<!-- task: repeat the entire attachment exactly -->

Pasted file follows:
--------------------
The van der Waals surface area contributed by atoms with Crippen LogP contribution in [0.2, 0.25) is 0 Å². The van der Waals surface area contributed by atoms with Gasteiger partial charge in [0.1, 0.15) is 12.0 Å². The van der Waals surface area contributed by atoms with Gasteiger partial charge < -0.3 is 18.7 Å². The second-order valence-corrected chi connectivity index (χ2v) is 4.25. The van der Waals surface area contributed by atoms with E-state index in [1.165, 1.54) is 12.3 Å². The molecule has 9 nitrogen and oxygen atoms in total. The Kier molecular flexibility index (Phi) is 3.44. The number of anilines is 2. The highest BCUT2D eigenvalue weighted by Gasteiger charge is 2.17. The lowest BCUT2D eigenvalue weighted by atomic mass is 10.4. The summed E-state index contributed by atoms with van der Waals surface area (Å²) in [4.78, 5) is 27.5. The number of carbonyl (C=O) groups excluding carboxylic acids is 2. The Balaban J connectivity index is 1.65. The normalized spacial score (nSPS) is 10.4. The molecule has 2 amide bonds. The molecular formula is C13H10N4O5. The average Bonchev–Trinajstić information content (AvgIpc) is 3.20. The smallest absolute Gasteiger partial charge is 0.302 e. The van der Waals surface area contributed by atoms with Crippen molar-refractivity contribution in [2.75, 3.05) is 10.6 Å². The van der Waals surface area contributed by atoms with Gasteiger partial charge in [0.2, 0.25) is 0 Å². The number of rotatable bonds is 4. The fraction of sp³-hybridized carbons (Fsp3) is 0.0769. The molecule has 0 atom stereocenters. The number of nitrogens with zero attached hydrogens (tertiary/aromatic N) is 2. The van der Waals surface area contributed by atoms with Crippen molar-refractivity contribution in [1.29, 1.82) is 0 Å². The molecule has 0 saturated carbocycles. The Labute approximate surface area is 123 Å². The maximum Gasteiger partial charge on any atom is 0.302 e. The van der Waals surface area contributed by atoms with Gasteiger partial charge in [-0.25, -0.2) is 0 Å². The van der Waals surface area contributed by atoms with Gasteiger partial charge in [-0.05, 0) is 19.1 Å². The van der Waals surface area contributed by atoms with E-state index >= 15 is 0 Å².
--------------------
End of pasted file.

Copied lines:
The van der Waals surface area contributed by atoms with Crippen LogP contribution in [0.2, 0.25) is 0 Å². The van der Waals surface area contributed by atoms with Gasteiger partial charge in [0.1, 0.15) is 12.0 Å². The van der Waals surface area contributed by atoms with Gasteiger partial charge < -0.3 is 18.7 Å². The second-order valence-corrected chi connectivity index (χ2v) is 4.25. The van der Waals surface area contributed by atoms with E-state index in [1.165, 1.54) is 12.3 Å². The molecule has 9 nitrogen and oxygen atoms in total. The Kier molecular flexibility index (Phi) is 3.44. The number of anilines is 2. The highest BCUT2D eigenvalue weighted by Gasteiger charge is 2.17. The lowest BCUT2D eigenvalue weighted by atomic mass is 10.4. The summed E-state index contributed by atoms with van der Waals surface area (Å²) in [4.78, 5) is 27.5. The number of carbonyl (C=O) groups excluding carboxylic acids is 2. The Balaban J connectivity index is 1.65. The normalized spacial score (nSPS) is 10.4. The molecule has 2 amide bonds. The molecular formula is C13H10N4O5. The average Bonchev–Trinajstić information content (AvgIpc) is 3.20. The smallest absolute Gasteiger partial charge is 0.302 e. The van der Waals surface area contributed by atoms with Crippen molar-refractivity contribution in [2.75, 3.05) is 10.6 Å². The van der Waals surface area contributed by atoms with Gasteiger partial charge in [0.2, 0.25) is 0 Å². The number of rotatable bonds is 4. The fraction of sp³-hybridized carbons (Fsp3) is 0.0769. The molecule has 0 atom stereocenters. The number of nitrogens with zero attached hydrogens (tertiary/aromatic N) is 2. The van der Waals surface area contributed by atoms with Crippen molar-refractivity contribution in [1.29, 1.82) is 0 Å². The molecule has 0 saturated carbocycles. The Labute approximate surface area is 123 Å². The maximum Gasteiger partial charge on any atom is 0.302 e. The van der Waals surface area contributed by atoms with Gasteiger partial charge in [-0.25, -0.2) is 0 Å². The van der Waals surface area contributed by atoms with Gasteiger partial charge in [-0.05, 0) is 19.1 Å². The van der Waals surface area contributed by atoms with E-state index >= 15 is 0 Å².